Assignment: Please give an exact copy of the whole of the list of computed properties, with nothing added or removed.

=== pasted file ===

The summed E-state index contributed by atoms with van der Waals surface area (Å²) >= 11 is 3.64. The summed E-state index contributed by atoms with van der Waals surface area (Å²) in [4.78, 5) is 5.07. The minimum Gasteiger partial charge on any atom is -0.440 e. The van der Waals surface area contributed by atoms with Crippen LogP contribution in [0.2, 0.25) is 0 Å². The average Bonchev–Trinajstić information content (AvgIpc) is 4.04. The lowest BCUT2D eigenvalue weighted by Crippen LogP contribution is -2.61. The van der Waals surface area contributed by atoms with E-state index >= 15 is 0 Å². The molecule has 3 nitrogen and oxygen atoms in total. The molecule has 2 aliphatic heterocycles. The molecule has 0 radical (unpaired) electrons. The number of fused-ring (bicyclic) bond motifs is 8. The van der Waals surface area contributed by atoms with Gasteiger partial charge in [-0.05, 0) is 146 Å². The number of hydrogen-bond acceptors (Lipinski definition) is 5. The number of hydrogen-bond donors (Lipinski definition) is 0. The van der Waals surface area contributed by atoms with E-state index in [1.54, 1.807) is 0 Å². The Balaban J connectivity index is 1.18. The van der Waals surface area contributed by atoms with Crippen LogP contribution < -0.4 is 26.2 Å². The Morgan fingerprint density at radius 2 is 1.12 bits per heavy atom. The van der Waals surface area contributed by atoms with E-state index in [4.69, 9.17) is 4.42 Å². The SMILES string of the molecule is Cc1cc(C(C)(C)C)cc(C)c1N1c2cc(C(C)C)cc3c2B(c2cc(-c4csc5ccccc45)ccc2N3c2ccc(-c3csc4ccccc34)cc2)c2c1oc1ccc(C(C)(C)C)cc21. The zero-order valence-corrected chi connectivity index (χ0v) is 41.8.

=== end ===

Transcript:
The summed E-state index contributed by atoms with van der Waals surface area (Å²) >= 11 is 3.64. The summed E-state index contributed by atoms with van der Waals surface area (Å²) in [4.78, 5) is 5.07. The minimum Gasteiger partial charge on any atom is -0.440 e. The van der Waals surface area contributed by atoms with Crippen LogP contribution in [0.2, 0.25) is 0 Å². The average Bonchev–Trinajstić information content (AvgIpc) is 4.04. The lowest BCUT2D eigenvalue weighted by Crippen LogP contribution is -2.61. The van der Waals surface area contributed by atoms with E-state index >= 15 is 0 Å². The molecule has 3 nitrogen and oxygen atoms in total. The molecule has 2 aliphatic heterocycles. The molecule has 0 radical (unpaired) electrons. The number of fused-ring (bicyclic) bond motifs is 8. The van der Waals surface area contributed by atoms with Gasteiger partial charge in [-0.05, 0) is 146 Å². The number of hydrogen-bond acceptors (Lipinski definition) is 5. The number of hydrogen-bond donors (Lipinski definition) is 0. The van der Waals surface area contributed by atoms with E-state index in [1.54, 1.807) is 0 Å². The Balaban J connectivity index is 1.18. The van der Waals surface area contributed by atoms with Crippen LogP contribution < -0.4 is 26.2 Å². The Morgan fingerprint density at radius 2 is 1.12 bits per heavy atom. The van der Waals surface area contributed by atoms with E-state index in [4.69, 9.17) is 4.42 Å². The SMILES string of the molecule is Cc1cc(C(C)(C)C)cc(C)c1N1c2cc(C(C)C)cc3c2B(c2cc(-c4csc5ccccc45)ccc2N3c2ccc(-c3csc4ccccc34)cc2)c2c1oc1ccc(C(C)(C)C)cc21. The zero-order valence-corrected chi connectivity index (χ0v) is 41.8.